The Film: Viktor Vogel: Commercial Man – Germany
On the surface it’s a goofy comedy with a pop style and wacky lead and at first it seems nowhere close to reinventing the wheel. But when it dips the comedy into some deeper themes it really succeeds in presenting something dynamic.
The reason I picked this film up at the video store was the subject matter. It reminded me of a movie I have yet to see staring Jean Dujardin. 99 Francs is also about the advertising world and my sister brought it to my attention because she’s a graphic designer. As I’ve gone into filmmaking, we’ve talked a lot about the complexities of work in an art that is actually a commerce.
The question, the eternal question, is how to balance the internal need of expression and the external desire to meet fiscal needs. It’s the starving artists question — do I feed my soul or my body.
Viktor Vogel, the wacky comedy, takes on this theme brilliantly. If you watch the extras on the DVD there is a selection that involves the actors pausing in the middle of a scene to look into the camera and talk about what art is. It’s clear there are deeper minds close to this project and it could have been an all out drama. The genius lies in choosing a comedy to hold the weight of the heavy themes.
Viktor Vogel gets a job as a graphic designer when he sneaks into a high-powered meeting and steals the show from the agencies veteran and former hotshot copywriter who is forced to be his partner. This is the Lethal Weapon of the design world.
In the midst of the frothy fun, the casual pop in the directing style, there is some excellent ribbing at the advertising world. Like any film with a wizz kid, you can see his days are numbered but the way it unfolds pairs well with the more dramatic third act.
Who are we when we compromise who we are? Isn’t what makes us great, what makes us unique? Especially when it comes to art — no even more than that. Crucially when it comes to art, if we are not presenting ourselves, communicating a core of self expression, saying something… what is the point?
The back cover of the DVD (and why I absolutely love being able to rent a physical copy) asks if Viktor can hold onto his integrity. It’s not a word being used in a trivial way, it’s the very essence of the film. In this world of remake and reboots the question I always ask is: what are you saying?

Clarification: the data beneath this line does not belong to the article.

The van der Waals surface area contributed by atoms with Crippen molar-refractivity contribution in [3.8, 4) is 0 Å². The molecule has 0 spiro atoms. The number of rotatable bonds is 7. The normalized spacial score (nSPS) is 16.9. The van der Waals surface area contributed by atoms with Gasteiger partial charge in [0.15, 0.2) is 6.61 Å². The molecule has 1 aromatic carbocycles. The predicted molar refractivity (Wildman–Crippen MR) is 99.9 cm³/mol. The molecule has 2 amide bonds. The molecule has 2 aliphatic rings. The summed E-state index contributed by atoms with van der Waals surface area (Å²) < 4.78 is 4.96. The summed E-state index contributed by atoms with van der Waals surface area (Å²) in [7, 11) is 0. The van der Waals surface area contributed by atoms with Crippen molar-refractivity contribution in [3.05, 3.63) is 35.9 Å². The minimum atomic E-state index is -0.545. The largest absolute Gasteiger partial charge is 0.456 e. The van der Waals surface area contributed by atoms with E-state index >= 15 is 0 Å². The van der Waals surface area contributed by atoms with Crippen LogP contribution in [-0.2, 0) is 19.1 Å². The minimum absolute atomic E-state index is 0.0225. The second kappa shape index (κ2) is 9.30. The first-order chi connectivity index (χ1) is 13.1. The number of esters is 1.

The response I have to a film is always in direct reaction to that question and Viktor Vogel addresses this idea wonderfully. You may get old but you don’t get stale unless you lose the will to keep telling the world who you are and why you matter.
The Food: Gingerbread Coffee Spiced Popcorn
My favorite store in the world, Aldi, is a global discount supermarket chain based in Germany. The best, best, most wonderful thing about it is all the imported goodies all year round. But especially at Christmas. Walking the aisles every year is just like Christmas because you never know what new treasures they’re going to have.
I thought of the treats as I devised a recipe for gingerbread spice popcorn. The coffee idea came in with a distant memory of a gingerbread recipe from a Mennonite cookbook that added coffee to the spice mix.
Traditional lebkuchen spices are cinnamon, anise seed, coriander, ginger, cardamom, cloves, allspice, nutmeg, and fennel seed. The mixture can also have small amounts of star anise, ground black pepper, and mace.
But then I looked in my spice box and I was missing a few key ingredients when I saw this from a fellow WordPresser who used Chinese 5 spice to make gingerbread cookies. PERFECT. My 5 spice contains cinnamon, star anise, fennel, ginger, cloves, white pepper, and licorice. Everything I was missing and more. And in previous years I’ve used 5 spice in a variety of recipes, all of which have been wonderful. This recipe is no exception.
For every 1/4 cup corn kernels:
- 2 tablespoons butter
- 1/4 teaspoon coriander
- 1 teaspoon 5 spice
- 1/4 teaspoon cinnamon
- 1/4 teaspoon cloves
- 1 teaspoon sugar
- 1 tablespoon of fresh ground coffee
- 1 cardamom pod
- 1/4 tsp salt (optional)
On low heat, add the first five ingredients. Grind the coffee beans and cardamom.
When the butter is thoroughly melted add the coffee and cardamom mixture. Let it bloom 1 minute over very low heat. Add the sugar (and salt) and let it dissolve completely.
Pour the mixture over the popcorn and stir thoroughly to coat. Eat and enjoy! If you want to, add some melted chocolate drizzle. Yum!
Nothing beats that freshly ground coffee and cardamom combo and with the added depth of the other spices — this mix is perfektion.